A corrosive substance is one that will destroy or irreversibly damage another surface or substance with which it comes into contact. The main hazards to people include damage to the eyes, the skin, and the tissue under the skin; inhalation or ingestion of a corrosive substance can damage the respiratory and gastrointestinal tracts. Exposure results in chemical burn.
The word 'corrosion' is derived from the Latin verb corrodere which means 'to gnaw' indicating how these substances seem to 'gnaw' their way through the flesh. Sometimes the word 'caustic' is used as a synonym but, by convention, 'caustic' generally refers only to strong bases, particularly alkalis, and not to acids, oxidizers, or other non-alkaline corrosives. The term 'acid' is often used imprecisely for all corrosives.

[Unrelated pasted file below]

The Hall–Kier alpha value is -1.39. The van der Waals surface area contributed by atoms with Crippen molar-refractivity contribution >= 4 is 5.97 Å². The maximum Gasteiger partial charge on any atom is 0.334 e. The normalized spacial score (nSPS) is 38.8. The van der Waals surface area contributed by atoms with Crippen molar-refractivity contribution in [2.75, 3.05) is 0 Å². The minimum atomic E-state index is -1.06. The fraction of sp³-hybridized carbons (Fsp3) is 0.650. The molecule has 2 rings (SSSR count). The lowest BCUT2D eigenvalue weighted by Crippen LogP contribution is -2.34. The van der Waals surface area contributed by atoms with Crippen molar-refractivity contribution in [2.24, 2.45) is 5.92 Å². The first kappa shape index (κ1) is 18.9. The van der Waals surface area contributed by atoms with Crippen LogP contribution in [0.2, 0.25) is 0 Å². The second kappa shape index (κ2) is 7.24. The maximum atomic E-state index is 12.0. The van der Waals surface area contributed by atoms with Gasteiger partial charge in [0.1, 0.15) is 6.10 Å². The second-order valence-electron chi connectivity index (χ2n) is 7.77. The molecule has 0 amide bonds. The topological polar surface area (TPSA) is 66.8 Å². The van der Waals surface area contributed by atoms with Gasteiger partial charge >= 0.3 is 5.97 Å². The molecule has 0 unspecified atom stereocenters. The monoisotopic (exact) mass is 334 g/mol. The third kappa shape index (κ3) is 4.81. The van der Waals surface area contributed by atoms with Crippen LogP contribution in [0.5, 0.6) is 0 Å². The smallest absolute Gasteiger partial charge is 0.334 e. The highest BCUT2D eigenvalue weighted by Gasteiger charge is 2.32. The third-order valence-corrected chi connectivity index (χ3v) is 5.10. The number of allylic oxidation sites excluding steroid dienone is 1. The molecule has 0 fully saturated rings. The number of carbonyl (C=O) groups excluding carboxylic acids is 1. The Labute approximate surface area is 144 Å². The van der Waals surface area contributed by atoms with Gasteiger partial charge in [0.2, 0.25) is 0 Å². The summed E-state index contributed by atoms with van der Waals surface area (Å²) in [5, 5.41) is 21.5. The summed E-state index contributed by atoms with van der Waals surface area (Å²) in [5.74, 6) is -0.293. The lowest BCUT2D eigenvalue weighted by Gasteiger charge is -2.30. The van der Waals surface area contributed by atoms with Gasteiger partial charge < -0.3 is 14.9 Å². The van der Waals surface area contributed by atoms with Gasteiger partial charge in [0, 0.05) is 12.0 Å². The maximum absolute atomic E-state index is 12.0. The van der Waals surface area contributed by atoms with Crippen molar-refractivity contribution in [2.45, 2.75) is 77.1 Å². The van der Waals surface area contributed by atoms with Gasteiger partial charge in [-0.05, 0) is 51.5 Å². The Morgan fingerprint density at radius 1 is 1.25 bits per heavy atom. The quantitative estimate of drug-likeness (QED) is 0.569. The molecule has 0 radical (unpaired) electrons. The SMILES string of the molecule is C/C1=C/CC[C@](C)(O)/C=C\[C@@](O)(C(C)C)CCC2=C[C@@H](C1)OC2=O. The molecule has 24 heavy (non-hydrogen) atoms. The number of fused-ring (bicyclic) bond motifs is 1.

A low concentration of a corrosive substance is usually an irritant. Corrosion of non-living surfaces such as metals is a distinct process. For example, a water/air electrochemical cell corrodes iron to rust. In the Globally Harmonized System, both rapid corrosion of metals and chemical corrosion of skin qualify for the "corrosive" symbol.
Corrosives are different from poisons in that corrosives are immediately dangerous to the tissues they contact, whereas poisons may have systemic toxic effects that require time to become evident.
Corrosive substance Facts for Kids. Kiddle Encyclopedia.